American Association for Cancer Research. (2011, September 19). Higher incidence of secondary breast cancer seen among black women regardless of age. ScienceDaily. Retrieved July 23, 2014 from www.sciencedaily.com/releases/2011/09/110919131605.htm
American Association for Cancer Research. "Higher incidence of secondary breast cancer seen among black women regardless of age." ScienceDaily. www.sciencedaily.com/releases/2011/09/110919131605.htm (accessed July 23, 2014).

Share This




More Health & Medicine News

Wednesday, July 23, 2014

Featured Research

from universities, journals, and other organizations


Featured Videos

from AP, Reuters, AFP, and other news services

Courts Conflicted Over Healthcare Law

Courts Conflicted Over Healthcare Law

AP (July 22, 2014) Two federal appeals courts issued conflicting rulings Tuesday on the legality of the federally-run healthcare exchange that operates in 36 states. (July 22) Video provided by AP
Powered by NewsLook.com
Why Do People Believe We Only Use 10 Percent Of Our Brains?

Why Do People Believe We Only Use 10 Percent Of Our Brains?

Newsy (July 22, 2014) The new sci-fi thriller "Lucy" is making people question whether we really use all our brainpower. But, as scientists have insisted for years, we do. Video provided by Newsy
Powered by NewsLook.com
Scientists Find New Way To Make Human Platelets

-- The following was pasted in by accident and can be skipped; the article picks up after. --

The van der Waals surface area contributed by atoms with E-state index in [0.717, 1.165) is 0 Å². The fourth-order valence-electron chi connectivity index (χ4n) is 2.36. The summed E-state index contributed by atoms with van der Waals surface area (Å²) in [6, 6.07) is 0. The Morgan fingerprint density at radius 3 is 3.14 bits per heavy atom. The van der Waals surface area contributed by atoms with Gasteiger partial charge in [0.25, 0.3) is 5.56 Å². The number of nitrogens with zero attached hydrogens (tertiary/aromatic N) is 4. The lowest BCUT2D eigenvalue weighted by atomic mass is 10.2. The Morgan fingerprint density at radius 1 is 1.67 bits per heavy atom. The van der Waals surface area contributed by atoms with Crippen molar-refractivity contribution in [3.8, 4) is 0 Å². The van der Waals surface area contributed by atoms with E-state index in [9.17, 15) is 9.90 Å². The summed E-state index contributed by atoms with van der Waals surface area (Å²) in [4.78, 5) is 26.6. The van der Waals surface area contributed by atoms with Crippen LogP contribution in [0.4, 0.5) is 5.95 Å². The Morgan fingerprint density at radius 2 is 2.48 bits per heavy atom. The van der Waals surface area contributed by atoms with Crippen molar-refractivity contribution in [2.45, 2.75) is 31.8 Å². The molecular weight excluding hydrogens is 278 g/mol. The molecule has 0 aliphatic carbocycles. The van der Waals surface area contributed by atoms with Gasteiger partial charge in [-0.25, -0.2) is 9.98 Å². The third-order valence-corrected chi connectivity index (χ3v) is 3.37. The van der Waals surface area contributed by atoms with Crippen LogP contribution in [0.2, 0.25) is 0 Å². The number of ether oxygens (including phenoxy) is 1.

Scientists Find New Way To Make Human Platelets

Newsy (July 22, 2014) Boston scientists have discovered a new way to create fully functioning human platelets using a bioreactor and human stem cells. Video provided by Newsy
Powered by NewsLook.com
Gilead's $1000-a-Pill Drug Could Cure Hep C in HIV-Positive People

Gilead's $1000-a-Pill Drug Could Cure Hep C in HIV-Positive People

TheStreet (July 21, 2014) New research shows Gilead Science's drug Sovaldi helps in curing hepatitis C in those who suffer from HIV. In a medical study, the combination of Gilead's Hep C drug with anti-viral drug Ribavirin cured 76% of HIV-positive patients suffering from the most common hepatitis C strain. Hepatitis C and related complications have been a top cause of death in HIV-positive patients. Typical medication used to treat the disease, including interferon proteins, tended to react badly with HIV drugs. However, Sovaldi's %1,000-a-pill price tag could limit the number of patients able to access the treatment. TheStreet's Keris Lahiff reports from New York. Video provided by TheStreet
Powered by NewsLook.com

Search ScienceDaily

Number of stories in archives: 140,361

Find with keyword(s):
Enter a keyword or phrase to search ScienceDaily for related topics and research stories.

Save/Print:
Share:

Breaking News:
from the past week

In Other News

... from NewsDaily.com

Science News

Health News

Environment News

Technology News



Save/Print:
Share:

Free Subscriptions


Get the latest science news with ScienceDaily's free email newsletters, updated daily and weekly. Or view hourly updated newsfeeds in your RSS reader:

Get Social & Mobile


Keep up to date with the latest news from ScienceDaily via social networks and mobile apps:

Have Feedback?


Tell us what you think of ScienceDaily -- we welcome both positive and negative comments. Have any problems using the site? Questions?
Mobile: iPhone Android Web
Follow: Facebook Twitter Google+
Subscribe: RSS Feeds Email Newsletters
Latest Headlines Health & Medicine Mind & Brain Space & Time Matter & Energy Computers & Math Plants & Animals Earth & Climate Fossils & Ruins